An unsealed affidavit shows David Petraeus leaked top secret information to Washington Post reporters, in addition to lying to the FBI and improperly possessing “Black Books,” which contained identities of covert officers, war strategy, intelligence capabilities, and notes from discussions with President Barack Obama
In March 2011, according to the affidavit [PDF], which was published by The Charlotte Observer, the former Pentagon chief and CIA director told Post reporters, “I would really love to be on background as a senior military officer.” He discussed “sensitive military campaigns and operations” and divulged information classified at the top secret level.
FBI investigators also uncovered a recorded conversation between Petraeus, a reporter, and one other individual, where he provided information and asked to be anonymously described as a “defense official familiar with Petraeus’s activities.” He was concerned about the information provided because it “would come out after he was confirmed” as CIA director.
Information Petraeus shared in this instance was also classified at the top secret level.
The former CIA director was offered a sweetheart plea deal that involved no jail time. He was sentenced to probation for two years and asked to pay a $40,000 fine, which he could easily recoup by speaking at a few universities or think tank events.
He faced one charge of “unauthorized removal and retention of classified material.” It was under the section of the criminal code for governing public employees and not the part of the criminal code, where espionage statutes are found. So, unlike other government employees prosecuted for leaks or improper handling of classified information, Petraeus was not charged with an Espionage Act offense.
Jesselyn Radack, an attorney for whistleblowers and the director of ExposeFacts.org’s whistleblower and source protection program, told Shadowproof, “The newly-released Petraeus affidavit is a glimpse into the extent to which senior officials regularly leak secret information to the press—often anonymously—to get stories favorable to the government.”
The revelation that Petraeus shared classified information with reporters, Radack added, is yet another action Petraeus committed, which typically “results in felony charges for whistleblowers but little to no punishment whatsoever for high-level officials.”
In the affidavit signed by Special Agent Diane Wehner, it indicates there is “probable cause to believe” Petraeus violated federal law against “unlawful communication and/or retention of classified information.” That includes the Espionage Act.
Petraeus granted his biographer, Paula Broadwell, with whom he had an affair, access to “black books.” He helped her obtain access to classified briefings and preserved paper copies of briefings for her book.
Broadwell and Petraeus employed “covert methods to communicate with each other.” Methods used include using “pre-paid cellular telephones and email accounts [with] non-attributable names.” Such conduct would typically be used by prosecutors as evidence of a conspiracy to commit a crime.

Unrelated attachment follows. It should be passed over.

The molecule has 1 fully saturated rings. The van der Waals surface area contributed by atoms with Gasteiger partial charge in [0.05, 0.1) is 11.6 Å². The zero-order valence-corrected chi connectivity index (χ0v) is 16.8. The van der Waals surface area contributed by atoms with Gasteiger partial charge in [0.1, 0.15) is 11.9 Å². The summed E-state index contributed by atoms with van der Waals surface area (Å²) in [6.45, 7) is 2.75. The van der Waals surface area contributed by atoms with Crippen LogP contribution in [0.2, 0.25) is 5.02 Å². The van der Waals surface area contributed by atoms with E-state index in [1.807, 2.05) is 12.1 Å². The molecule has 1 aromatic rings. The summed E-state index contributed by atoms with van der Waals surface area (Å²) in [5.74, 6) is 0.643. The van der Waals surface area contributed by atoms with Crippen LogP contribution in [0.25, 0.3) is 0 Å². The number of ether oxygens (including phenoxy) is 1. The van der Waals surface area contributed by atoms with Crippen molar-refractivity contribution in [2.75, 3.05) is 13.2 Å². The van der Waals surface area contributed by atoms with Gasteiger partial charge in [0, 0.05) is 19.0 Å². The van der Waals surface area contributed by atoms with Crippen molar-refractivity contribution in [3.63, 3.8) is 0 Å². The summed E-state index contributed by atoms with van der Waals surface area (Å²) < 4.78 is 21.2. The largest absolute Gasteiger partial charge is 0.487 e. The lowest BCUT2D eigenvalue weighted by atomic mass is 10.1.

Petraeus played a key role in making it possible for Broadwell to obtain classified information for her book about him. An email sent on January 16, 2011, which was marked confidential and sent to military officers, shows he instructed staff to print documents for Broadwell on an “off the record basis.” Broadwell was in Afghanistan at the time.
An Army historian assigned to the NATO-led forces in Afghanistan received an email from Petraeus on June 26, 2011. Petraeus described Broadwell’s “research efforts,” and the historian replied, “I [am] happy to receive Paula’s research effort and will add it to the collection. It is still my understanding that your ‘black books’ and other sensitive items are off limits. She can look at the other documents such as update briefs, info papers, photos, and other reference materials, but not the sensitive ones. Am I correct on that rule?”
In spite of the Army historian’s message, Petraeus helped Broadwell access the “black books” weeks later.
His biographer was ecstatic about gaining access to classified files. “I’ll protect them. And I’ll protect you.”
…[M]y files at home only go up to about when I took cmd of the 101st though there may be some MNSTC-I and other ones. Somewhere in 2003, I stopped nice filing and just started chunking stuff in boxes that gradually have gone, or will go, to NDU [National Defense University]. Can search them at some point if they’re upstairs, but they’re not organized enough at this point…[A]nd I think MNSTC-I files went to NDU, though I’m not sure. The key to find there would be the weekly reports that the CIG did with me. Not sure if kept copies. Class’d, but I guess I might share!” [emphasis in affidavit]
Whether it was for sex or to ensure the book Broadwell wrote was the most glorious portrait of him possible, this sort of glee about providing access to classified files is the kind of attitude the military used against Chelsea Manning when they prosecuted her for disclosing documents to WikiLeaks.
Petraeus did not receive a similarly harsh prosecution. The prosecutors agreed to a plea deal that would not only allow him to keep his pension benefits, but also ensure he could continue to work as a consultant or adviser on matters of war in Washington.
In March 2015, CNN reported Petraeus was still advising the White House on “strategy in Iraq,” despite the fact that he was convicted of improperly handling classified information and on probation.
“The Espionage Act does not allow for a public interest defense, but apparently the Justice Department now recognizes a ‘politically-connected official defense,'” Radack suggested.
“The difference between officials like Petraeus, who get slaps on the wrist, and whistleblowers, is whistleblowers reveal information in the public interest—like illegal spying and torture—that the government wants kept secret.”